Triangle Park Research, New York – US Army research findings are pushing quantum internet closer. Such an Internet could offer military security, intelligence and time-keeping capabilities that are not possible with traditional networking approaches.
US Army Quantitative Information Center for Dissemination Information, funded and operated by the Army's Office of Laboratory Research, saw researchers at the University of Innsbruck achieve a record for the transfer of quantum entanglement between matter – distance of 50 kilometers by means of optical cables.
Interlacing is a correlation that can be created between quantum entities such as cubes. When two cubes are tangled and one of them is measured, it will affect the result of the measurement made by the other, even if the latter is physically far away.
"This [50 kilometers] is two orders of magnitude larger than previously possible, and it's a practical distance to start building long-distance quantum networks," says Dr. Ben Lyon, an experimental physicist at the University of Innsbruck and a principal investigator on the project. , whose findings were published in the journal Nature Quantum Information (see citation below)
Long-distance quantum networks will consist of remote network nodes of physical cubes, which, despite their large physical separation, are still entangled. This distribution of entanglement is essential to creating a quantum Internet, researchers said.
"The demonstration is a major step forward in achieving a large-scale entanglement distribution," says Dr. Sarah Gamble, co-director of the Army Research Support Program, "The quality of braiding after fiber travel is also high enough at the other end, to meet some of the requirements for some of the toughest quantum network applications. "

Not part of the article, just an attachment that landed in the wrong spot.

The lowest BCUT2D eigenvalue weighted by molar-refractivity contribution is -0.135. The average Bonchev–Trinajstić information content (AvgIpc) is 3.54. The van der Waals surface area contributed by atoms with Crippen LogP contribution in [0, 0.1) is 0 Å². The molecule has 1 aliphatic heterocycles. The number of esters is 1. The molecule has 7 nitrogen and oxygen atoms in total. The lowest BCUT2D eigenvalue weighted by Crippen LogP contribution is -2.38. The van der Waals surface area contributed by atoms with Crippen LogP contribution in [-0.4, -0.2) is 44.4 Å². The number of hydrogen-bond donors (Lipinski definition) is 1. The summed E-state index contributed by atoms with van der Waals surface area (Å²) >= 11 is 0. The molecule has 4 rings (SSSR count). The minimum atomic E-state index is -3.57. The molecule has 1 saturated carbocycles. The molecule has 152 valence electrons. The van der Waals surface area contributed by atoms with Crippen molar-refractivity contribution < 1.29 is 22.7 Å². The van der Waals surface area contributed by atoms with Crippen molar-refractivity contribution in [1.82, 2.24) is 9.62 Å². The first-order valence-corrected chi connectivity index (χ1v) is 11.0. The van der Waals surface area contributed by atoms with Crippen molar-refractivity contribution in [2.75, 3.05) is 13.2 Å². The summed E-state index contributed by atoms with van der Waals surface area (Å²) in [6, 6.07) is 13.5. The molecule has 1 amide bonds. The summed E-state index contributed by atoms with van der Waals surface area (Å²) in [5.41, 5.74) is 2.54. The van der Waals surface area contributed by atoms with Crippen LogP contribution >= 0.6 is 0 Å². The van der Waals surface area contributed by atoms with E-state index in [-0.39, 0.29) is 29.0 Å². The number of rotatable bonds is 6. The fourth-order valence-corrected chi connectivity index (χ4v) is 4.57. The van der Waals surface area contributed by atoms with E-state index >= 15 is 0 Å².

The research team began an experiment with a calcium atom trapped in an ion trap. Using laser beams, the researchers wrote a quantum state on the ion and simultaneously excited it to emit a photon in which quantum information was stored. As a result, the quantum states of the atom and the light particle were entangled.
The challenge is to transfer the photon over optical cables.
"The photon emitted by the calcium ion has a wavelength of 854 nanometers and
his team initially sends the light particle through a non-linear crystal illuminated by a strong laser. The photon wavelength was converted to the optimum value for long-distance travel – the current telecommunications standard wavelength of 1550 nanometers.
The researchers then sent this photon through a 50-kilometer optical fiber line. Their measurements show that the atomic and light particles were still entangled even after the transformation of the wavelength and the distance traveled.
"The choice to use calcium means that these results also provide a direct path to realizing a tangled web of atomic clocks over a great physical distance, since calcium can be captured by a high-quality quartile clock. Large-scale intricate clock networks are of great interest to the Army for position accuracy, navigation, and synchronization applications, "said Dr. Fredrick Fatemi, an Army researcher who also directs the program.
The CCDC Army Research Laboratory (ARL) is an element of the command of the United States Army's combat capability development. As an Army Corporate Research Laboratory, ARL discovers innovations and the transition of science and technology to secure dominant strategic land power. Through collaboration in the core technical competencies of the command, CCDC is leading the discovery, development, and provision of technology-based capabilities necessary to make soldiers more effective in winning our nation's wars and returning home safely. CCDC is the principal subordinate command of the US Army Futures Command.
Reference: "Light matter entanglement over 50 km optical fiber" by V. Krutyanski, M. Meraner, J. Schup, V. Krmakarski, H. Heinzer and BP Lanyon, 27 August 2019, npj Quantum information .
doi: 10.1038 / s41534-019-0186-3